As expected, the County Board put more pressure on Arlington taxpayers’ checkbooks at its July meeting. The Board voted unanimously to adopt a prevailing wage for contracts over $250,000. That is expected to add 15% to the cost of almost everything we build and buy moving forward.
Then the Board voted to increase our annual debt service obligations by $10.7 million by authorizing an additional $86 million in bonds. Technically the voters will have to approve it in November, but local Democrats will endorse the bond measures on their sample ballot which means it is all but certain to pass. Presumably, the latest round of borrowing would have cost taxpayers just $75 million before the prevailing wage vote.
The Board also voted to adopt collective bargaining which is estimated to cover up to two-thirds of its public employees. Instead of taking responsibility for hiring and paying county staff appropriately, the County Board is punting the accountability to a labor negotiation process which time and again has put local and state governments under financial strain.
While it is difficult to estimate the long term impacts of labor agreements, there is little doubt that it will ultimately result in millions of dollars of additional spending each year down the road with little flexibility afforded to future County Boards to make reasonable adjustments. As Chairman Matt de Ferranti said, “elections have consequences.” In this case, it will be higher taxes to cover the costs.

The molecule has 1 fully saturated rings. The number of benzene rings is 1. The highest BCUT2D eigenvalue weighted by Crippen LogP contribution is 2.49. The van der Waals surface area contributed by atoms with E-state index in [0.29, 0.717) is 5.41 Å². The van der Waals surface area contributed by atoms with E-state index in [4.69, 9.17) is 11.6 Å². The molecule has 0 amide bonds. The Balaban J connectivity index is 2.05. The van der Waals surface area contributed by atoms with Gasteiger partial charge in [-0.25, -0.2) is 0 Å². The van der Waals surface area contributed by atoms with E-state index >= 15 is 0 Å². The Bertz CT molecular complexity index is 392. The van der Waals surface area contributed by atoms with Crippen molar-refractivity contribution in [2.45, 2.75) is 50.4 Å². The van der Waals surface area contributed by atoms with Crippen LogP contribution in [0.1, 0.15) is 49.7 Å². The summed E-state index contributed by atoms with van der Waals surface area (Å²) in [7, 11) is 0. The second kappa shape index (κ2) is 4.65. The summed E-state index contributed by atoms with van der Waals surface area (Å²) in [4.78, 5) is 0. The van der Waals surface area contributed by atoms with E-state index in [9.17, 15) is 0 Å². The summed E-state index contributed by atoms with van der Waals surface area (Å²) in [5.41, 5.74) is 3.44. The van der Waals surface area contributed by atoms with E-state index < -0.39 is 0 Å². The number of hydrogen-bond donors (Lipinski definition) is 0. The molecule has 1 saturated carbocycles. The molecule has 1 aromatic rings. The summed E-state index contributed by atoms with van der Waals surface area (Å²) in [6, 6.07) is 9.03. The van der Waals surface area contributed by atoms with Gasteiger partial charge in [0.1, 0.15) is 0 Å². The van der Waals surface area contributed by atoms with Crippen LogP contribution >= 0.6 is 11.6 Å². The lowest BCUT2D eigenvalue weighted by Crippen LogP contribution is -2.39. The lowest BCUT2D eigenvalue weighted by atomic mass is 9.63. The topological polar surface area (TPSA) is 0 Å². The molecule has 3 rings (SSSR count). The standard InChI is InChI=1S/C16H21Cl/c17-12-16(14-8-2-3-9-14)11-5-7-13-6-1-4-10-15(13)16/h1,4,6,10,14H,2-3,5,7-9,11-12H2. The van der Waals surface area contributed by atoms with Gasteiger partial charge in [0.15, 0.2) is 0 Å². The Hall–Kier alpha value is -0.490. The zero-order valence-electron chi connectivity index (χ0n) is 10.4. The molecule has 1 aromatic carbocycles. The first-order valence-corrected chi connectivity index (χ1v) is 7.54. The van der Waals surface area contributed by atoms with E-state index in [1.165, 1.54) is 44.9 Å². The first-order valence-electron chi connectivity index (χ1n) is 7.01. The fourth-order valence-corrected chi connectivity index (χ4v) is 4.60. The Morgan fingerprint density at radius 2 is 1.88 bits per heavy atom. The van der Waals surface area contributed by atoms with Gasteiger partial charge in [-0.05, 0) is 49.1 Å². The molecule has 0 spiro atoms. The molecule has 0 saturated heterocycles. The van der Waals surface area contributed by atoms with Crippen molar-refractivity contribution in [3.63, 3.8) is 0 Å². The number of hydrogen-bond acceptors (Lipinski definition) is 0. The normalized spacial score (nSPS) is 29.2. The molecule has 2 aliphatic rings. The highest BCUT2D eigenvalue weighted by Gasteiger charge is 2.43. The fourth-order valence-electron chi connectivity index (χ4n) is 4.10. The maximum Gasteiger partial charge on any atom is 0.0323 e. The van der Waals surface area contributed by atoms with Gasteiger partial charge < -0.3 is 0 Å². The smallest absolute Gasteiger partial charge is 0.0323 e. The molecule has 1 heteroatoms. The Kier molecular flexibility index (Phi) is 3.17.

Higher prices for contracts, more debt, increased labor costs and higher tax rates are on the way. The County Board’s inflation is going to be added on top of climbing gas prices, grocery bills, housing costs and higher health expenses. One might ask what does driving up the cost of living do for equity in Arlington?
Speaking of public employees, the County Board voted to implement a civilian oversight board for the Arlington Police Department, complete with an independent auditor. No doubt this auditor will have more financial resources than the County Auditor who is tasked with examining the efficiency, effectiveness and transparency of Arlington government overall. If so, it’s another reminder that the Board does not place a high priority on responsible spending.
The County Board also voted away its subpoena power for the investigative process to this unelected administrative panel. And the Board ignored warnings that this new panel could put unhelpful pressure to recruit and retain good officers on a department that should be focused on the recent uptick in crime. One thing is sure, when added on top of the removal of School Resource Officers from schools, the signals being sent to the men and women of law enforcement is that Arlington’s elected officials do not trust them.
And finally, Arlington released its latest set of logos for public consideration. The new set is a very slight improvement over the previous set released earlier this year. You can vote here for your favorite. The winner will last until the County Board decides to change our name altogether.
Mark Kelly is a long-time Arlington resident, former Arlington GOP Chairman and two-time Republican candidate for Arlington County Board.
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